Social science and Social studies are two terms that are used to indicate two different subjects. Social study is the combined studies of social science and humanities. The objective of the study of social studies is to promote a healthy citizenry. On the other hand, social science is a subject that deals with the study of social life of people or groups of individuals. This is the main difference between social science and social studies. Social science includes subjects such as geography, history, economics, psychology, political science, and more importantly sociology. The study of sociology forms a very important part of the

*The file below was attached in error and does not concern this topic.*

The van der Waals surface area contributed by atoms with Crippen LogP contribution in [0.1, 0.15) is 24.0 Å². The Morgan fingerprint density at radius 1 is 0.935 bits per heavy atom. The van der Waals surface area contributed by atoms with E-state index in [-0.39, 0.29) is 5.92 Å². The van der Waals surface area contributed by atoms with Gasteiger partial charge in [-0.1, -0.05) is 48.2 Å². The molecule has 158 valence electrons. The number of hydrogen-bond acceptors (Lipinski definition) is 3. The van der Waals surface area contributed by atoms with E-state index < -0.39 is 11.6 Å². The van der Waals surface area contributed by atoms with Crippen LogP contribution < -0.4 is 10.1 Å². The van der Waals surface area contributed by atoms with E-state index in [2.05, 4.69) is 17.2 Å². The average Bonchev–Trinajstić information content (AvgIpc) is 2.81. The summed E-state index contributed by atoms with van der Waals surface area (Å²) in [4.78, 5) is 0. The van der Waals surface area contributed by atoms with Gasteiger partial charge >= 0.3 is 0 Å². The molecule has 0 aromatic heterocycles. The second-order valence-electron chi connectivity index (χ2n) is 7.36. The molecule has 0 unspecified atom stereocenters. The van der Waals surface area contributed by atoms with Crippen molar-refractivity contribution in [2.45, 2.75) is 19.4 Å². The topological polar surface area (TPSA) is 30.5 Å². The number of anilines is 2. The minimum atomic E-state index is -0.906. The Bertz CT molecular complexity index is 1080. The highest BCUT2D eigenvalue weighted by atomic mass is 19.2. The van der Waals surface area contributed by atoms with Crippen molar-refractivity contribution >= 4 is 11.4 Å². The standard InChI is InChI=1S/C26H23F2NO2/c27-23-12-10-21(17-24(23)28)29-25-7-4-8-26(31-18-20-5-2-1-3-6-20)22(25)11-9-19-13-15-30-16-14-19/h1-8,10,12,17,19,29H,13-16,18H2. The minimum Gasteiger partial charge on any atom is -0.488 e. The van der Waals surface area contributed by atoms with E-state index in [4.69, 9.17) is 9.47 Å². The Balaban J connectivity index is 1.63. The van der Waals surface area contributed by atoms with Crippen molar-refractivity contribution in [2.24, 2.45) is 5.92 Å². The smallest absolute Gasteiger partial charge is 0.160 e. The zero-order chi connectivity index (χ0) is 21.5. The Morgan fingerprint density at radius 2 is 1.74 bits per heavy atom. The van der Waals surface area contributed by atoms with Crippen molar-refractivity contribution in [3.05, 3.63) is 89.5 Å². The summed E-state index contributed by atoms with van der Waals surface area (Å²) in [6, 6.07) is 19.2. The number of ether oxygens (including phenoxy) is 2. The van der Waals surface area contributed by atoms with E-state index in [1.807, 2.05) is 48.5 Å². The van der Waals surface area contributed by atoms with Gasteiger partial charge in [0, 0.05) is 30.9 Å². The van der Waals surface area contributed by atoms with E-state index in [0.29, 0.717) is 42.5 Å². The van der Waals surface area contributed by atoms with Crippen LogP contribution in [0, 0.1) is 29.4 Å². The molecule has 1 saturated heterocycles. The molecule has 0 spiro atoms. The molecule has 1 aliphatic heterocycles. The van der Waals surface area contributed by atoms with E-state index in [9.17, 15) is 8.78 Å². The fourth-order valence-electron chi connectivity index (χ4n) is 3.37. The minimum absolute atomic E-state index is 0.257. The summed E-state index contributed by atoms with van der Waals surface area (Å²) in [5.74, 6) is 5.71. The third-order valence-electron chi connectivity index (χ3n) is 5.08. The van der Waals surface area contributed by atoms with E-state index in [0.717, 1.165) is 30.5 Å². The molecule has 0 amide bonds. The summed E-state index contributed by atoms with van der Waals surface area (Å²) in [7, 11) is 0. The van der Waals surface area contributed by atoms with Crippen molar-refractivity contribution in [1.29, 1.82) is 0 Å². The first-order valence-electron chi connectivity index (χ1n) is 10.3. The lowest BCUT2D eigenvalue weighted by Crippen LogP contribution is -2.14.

subject of social science. It is important to know that economics is a branch of social science that deals with the production and distribution of goods and services. It is a social science that studies about the supply and demand for particular goods or service. It studies the growth of population and its effect on the supply and distribution of products, goods and services. Human race and various events connected with the human race along with the study of archeological findings of the past constitute another important branch of social science called as history. The theory and practice of politics is covered by the subject of political science, which is one of the most important social sciences. Geography for that matter consists in the study of the planet Earth and its inhabitants. It is an important social science that throws enormous light on factor such as climatic conditions, temperature, earthquakes and other natural phenomena. The accomplishment of civic prominence is the chief objective of social studies. It is important to note that social studies are first taught at the primary level in schools. The study of social studies is primary centered on the aspects of human society. The various discussions connected with social studies are mostly opinion-led discussions. On the other hand, the discussions connected with social sciences need not be opinion-led discussions. This is one of the chief differences between social science and social studies. As a matter of fact, social studies should never be considered as synonymous with social sciences. This is due to the fact that social studies varies greatly between countries and set ups. Social studies pertaining to one country may not concur with the social studies pertaining to another country. These are the differences between social science and social studies. Social Studies is the integrated study of Social Science and humanities to promote effective citizenry while Social Science is the field of sciences concerned with the studies of the social life of human groups and individuals, including economics, geography, history, political science, psychology, social studies, and sociology.